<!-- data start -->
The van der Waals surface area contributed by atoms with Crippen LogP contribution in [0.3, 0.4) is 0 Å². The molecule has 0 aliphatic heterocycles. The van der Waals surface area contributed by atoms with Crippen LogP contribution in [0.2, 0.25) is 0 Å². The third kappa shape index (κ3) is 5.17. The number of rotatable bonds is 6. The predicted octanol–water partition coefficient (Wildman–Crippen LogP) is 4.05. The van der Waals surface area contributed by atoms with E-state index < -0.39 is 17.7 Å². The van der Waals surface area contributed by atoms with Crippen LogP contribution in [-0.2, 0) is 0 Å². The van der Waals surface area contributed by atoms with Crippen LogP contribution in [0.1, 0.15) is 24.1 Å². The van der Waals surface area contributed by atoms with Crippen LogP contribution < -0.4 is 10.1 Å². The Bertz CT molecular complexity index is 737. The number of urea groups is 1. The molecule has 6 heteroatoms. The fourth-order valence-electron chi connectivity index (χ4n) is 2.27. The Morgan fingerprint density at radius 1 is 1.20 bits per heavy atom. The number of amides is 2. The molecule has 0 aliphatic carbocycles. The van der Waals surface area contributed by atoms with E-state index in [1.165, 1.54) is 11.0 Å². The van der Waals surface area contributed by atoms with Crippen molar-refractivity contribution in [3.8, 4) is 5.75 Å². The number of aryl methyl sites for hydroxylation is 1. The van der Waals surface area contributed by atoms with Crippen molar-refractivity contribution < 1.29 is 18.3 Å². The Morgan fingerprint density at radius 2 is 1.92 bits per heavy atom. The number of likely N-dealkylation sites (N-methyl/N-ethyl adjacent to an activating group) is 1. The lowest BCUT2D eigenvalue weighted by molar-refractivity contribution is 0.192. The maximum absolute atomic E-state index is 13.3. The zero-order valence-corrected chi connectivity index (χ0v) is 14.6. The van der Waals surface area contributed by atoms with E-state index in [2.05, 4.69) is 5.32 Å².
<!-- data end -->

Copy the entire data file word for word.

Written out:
The van der Waals surface area contributed by atoms with Crippen LogP contribution in [0.3, 0.4) is 0 Å². The molecule has 0 aliphatic heterocycles. The van der Waals surface area contributed by atoms with Crippen LogP contribution in [0.2, 0.25) is 0 Å². The third kappa shape index (κ3) is 5.17. The number of rotatable bonds is 6. The predicted octanol–water partition coefficient (Wildman–Crippen LogP) is 4.05. The van der Waals surface area contributed by atoms with E-state index < -0.39 is 17.7 Å². The van der Waals surface area contributed by atoms with Crippen LogP contribution in [-0.2, 0) is 0 Å². The van der Waals surface area contributed by atoms with Crippen LogP contribution in [0.1, 0.15) is 24.1 Å². The van der Waals surface area contributed by atoms with Crippen LogP contribution < -0.4 is 10.1 Å². The Bertz CT molecular complexity index is 737. The number of urea groups is 1. The molecule has 6 heteroatoms. The fourth-order valence-electron chi connectivity index (χ4n) is 2.27. The Morgan fingerprint density at radius 1 is 1.20 bits per heavy atom. The number of amides is 2. The molecule has 0 aliphatic carbocycles. The van der Waals surface area contributed by atoms with E-state index in [1.165, 1.54) is 11.0 Å². The van der Waals surface area contributed by atoms with Crippen molar-refractivity contribution in [3.8, 4) is 5.75 Å². The number of aryl methyl sites for hydroxylation is 1. The van der Waals surface area contributed by atoms with Crippen molar-refractivity contribution < 1.29 is 18.3 Å². The Morgan fingerprint density at radius 2 is 1.92 bits per heavy atom. The number of likely N-dealkylation sites (N-methyl/N-ethyl adjacent to an activating group) is 1. The lowest BCUT2D eigenvalue weighted by molar-refractivity contribution is 0.192. The maximum absolute atomic E-state index is 13.3. The zero-order valence-corrected chi connectivity index (χ0v) is 14.6. The van der Waals surface area contributed by atoms with E-state index in [2.05, 4.69) is 5.32 Å².